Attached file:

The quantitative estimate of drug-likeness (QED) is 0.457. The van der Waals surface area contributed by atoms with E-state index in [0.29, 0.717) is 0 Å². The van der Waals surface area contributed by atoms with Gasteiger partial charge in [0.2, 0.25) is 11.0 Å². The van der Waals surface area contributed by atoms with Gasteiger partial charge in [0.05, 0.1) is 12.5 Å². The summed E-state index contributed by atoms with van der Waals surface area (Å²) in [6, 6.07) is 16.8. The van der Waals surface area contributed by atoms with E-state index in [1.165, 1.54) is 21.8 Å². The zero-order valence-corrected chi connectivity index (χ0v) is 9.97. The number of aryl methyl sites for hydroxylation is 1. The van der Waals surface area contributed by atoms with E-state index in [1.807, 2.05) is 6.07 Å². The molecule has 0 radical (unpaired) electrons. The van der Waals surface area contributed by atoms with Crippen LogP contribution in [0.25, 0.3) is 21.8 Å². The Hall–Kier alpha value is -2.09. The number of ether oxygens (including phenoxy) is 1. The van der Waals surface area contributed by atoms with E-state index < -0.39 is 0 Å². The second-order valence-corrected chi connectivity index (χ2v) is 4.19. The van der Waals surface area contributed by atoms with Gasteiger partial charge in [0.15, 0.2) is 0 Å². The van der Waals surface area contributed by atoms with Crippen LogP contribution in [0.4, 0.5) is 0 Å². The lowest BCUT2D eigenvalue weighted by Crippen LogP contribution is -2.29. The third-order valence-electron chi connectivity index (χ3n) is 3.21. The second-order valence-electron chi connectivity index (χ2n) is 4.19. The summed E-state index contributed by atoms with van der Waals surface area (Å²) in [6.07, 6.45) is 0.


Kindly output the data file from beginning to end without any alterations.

The quantitative estimate of drug-likeness (QED) is 0.457. The van der Waals surface area contributed by atoms with E-state index in [0.29, 0.717) is 0 Å². The van der Waals surface area contributed by atoms with Gasteiger partial charge in [0.2, 0.25) is 11.0 Å². The van der Waals surface area contributed by atoms with Gasteiger partial charge in [0.05, 0.1) is 12.5 Å². The summed E-state index contributed by atoms with van der Waals surface area (Å²) in [6, 6.07) is 16.8. The van der Waals surface area contributed by atoms with E-state index in [1.165, 1.54) is 21.8 Å². The zero-order valence-corrected chi connectivity index (χ0v) is 9.97. The number of aryl methyl sites for hydroxylation is 1. The van der Waals surface area contributed by atoms with E-state index in [1.807, 2.05) is 6.07 Å². The molecule has 0 radical (unpaired) electrons. The van der Waals surface area contributed by atoms with Crippen LogP contribution in [0.25, 0.3) is 21.8 Å². The Hall–Kier alpha value is -2.09. The number of ether oxygens (including phenoxy) is 1. The van der Waals surface area contributed by atoms with E-state index < -0.39 is 0 Å². The second-order valence-corrected chi connectivity index (χ2v) is 4.19. The van der Waals surface area contributed by atoms with Gasteiger partial charge in [0.15, 0.2) is 0 Å². The van der Waals surface area contributed by atoms with Crippen LogP contribution in [0.4, 0.5) is 0 Å². The lowest BCUT2D eigenvalue weighted by Crippen LogP contribution is -2.29. The third-order valence-electron chi connectivity index (χ3n) is 3.21. The second-order valence-electron chi connectivity index (χ2n) is 4.19. The summed E-state index contributed by atoms with van der Waals surface area (Å²) in [6.07, 6.45) is 0.